3373. Robert Southey to John Rickman, 29 October 1819

3373. Robert Southey to John Rickman, 29 October 1819⁠* 

My dear R.

Thank you for the Parl: Procs. [1]  I send you up a second Cumberland Address for Lord Wm Gordons [2]  signature. The first (which was from my mint, & which you may have seen in the papers as given with Mr Broughams comment at the Kendal meeting) [3]  has been withdrawn, to make that Mr Wallace might substitute a lathery composition of his own. [4]  Meantime comically enough, the first has been (inter nos) shown both to the Prince, – & to the Cabinet, – & pronounced to be the best which had yet been sent forth. It had however been weakened at the conclusion, which as it originally stood was thus – ‘trusting that if the existing laws be insufficient to curb the audacious spirit of blasphemy & treason, new ones xx will be adapted, consistent with the tenour of the Constitution & adapted to the exigencies of these distempered times.

Lord Somervilles [5]  death will give me some trouble, – whether it will give me any thing else Heaven knows. Part of the property which he derived from his Mother [6]  was entailed upon my father & his heirs. Lord S. sold this some years ago, & I have now to recover it if I can. The elder line of the Southeys is extinct in him, – the name had been so for three generations. The whole property which he inherited from his mother was about a thousand a year; but how much of this I can claim is to be gathered from the meaning of a will, [7]  which has been pronounced to be one of the most unintelligible that ever came into a Court of Law.

By this time I trust you have received the completion of my Opus Majus. [8] 

God bless you


29 Octr. 1819


* MS: Huntington Library, RS 375. ALS; 2p.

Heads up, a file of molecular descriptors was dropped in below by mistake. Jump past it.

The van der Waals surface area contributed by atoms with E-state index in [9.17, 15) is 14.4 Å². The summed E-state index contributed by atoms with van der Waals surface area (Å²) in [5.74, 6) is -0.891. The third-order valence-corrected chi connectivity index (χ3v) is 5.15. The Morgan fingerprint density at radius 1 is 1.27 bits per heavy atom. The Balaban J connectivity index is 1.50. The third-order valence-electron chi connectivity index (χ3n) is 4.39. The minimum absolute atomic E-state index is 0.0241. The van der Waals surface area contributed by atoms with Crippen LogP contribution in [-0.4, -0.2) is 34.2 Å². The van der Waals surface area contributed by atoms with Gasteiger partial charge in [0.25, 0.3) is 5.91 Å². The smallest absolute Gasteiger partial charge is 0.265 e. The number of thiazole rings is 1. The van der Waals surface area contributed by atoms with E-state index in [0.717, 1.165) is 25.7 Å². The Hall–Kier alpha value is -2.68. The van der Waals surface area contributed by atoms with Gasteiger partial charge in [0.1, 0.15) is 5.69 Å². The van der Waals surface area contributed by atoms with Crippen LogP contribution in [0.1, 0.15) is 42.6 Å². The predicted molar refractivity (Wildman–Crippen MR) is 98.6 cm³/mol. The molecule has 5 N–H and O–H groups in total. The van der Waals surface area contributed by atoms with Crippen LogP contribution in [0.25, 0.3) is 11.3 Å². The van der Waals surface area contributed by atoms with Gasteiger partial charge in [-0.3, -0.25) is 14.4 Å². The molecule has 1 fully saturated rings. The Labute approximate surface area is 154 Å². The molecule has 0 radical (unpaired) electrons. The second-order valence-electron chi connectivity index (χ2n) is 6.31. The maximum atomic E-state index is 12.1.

Previously published: John Wood Warter (ed.), Selections from the Letters of Robert Southey, 4 vols (London, 1856), III, pp. 151–152. BACK

[1] The official Report of Parliamentary Proceedings, usually known as Hansard, after its publisher, Luke Hansard (1752–1828; DNB). BACK

[2] Lord William Gordon (1744–1823), son of Cosmo George Gordon, 3rd Duke of Gordon (1720–1752). He owned the Waterend estate on the west side of Derwentwater. BACK

[3] A County Meeting for Westmorland was held at Kendal on 21 October 1819 to protest against the authorities’ actions at the ‘Peterloo’ meeting in Manchester on 16 August 1819, which led to eleven deaths. Brougham was present, and read out and denounced the rival pro-government Loyal Address for Cumberland which Southey had written (though Brougham was unaware of its author). Brougham remarked that the Address ‘is very long indeed, and extremely dull’, and described its authors as ‘fawning sycophants’ who had produced a ‘slavish’ document, Morning Chronicle, 26 October 1819. The entire address written by Southey had been leaked to, and printed by, the Morning Chronicle, 23 October 1819. BACK

[4] Thomas Wallace (1768–1844; DNB), MP for various seats 1790–1828, including Cockermouth 1813–1818, member of the Board of Control 1807–1816, Vice-President of the Board of Trade 1818–1823, created 1st Baron Wallace 1828. He had inherited Carleton Hall, near Penrith. The second Address from Cumberland was published in Morning Chronicle, 29 October 1819 and was notably circumspect in its reference to events at ‘Peterloo’. BACK

[5] John Southey Somerville, 15th Lord Somerville (1765–1819; DNB), agricultural reformer and third cousin of Southey, had died on 5 October 1819. This produced a further round of legal tangles over the Fitzhead estate in Somerset, which Somerville had inherited. BACK

[6] Elizabeth Cannon Lethbridge (d. 1765); her mother was Mary Southey (1704–1789). BACK

[7] The will of John Cannon Southey (d. 1768); he was Mary Southey’s older brother and thus the great-uncle of Lord Somerville. John Cannon Southey’s and Mary Southey’s mother, Mary Cannon (1678–1738), was co-heiress of the Fitzhead property. BACK

[8] The third volume of Southey’s History of Brazil (1810–1819). BACK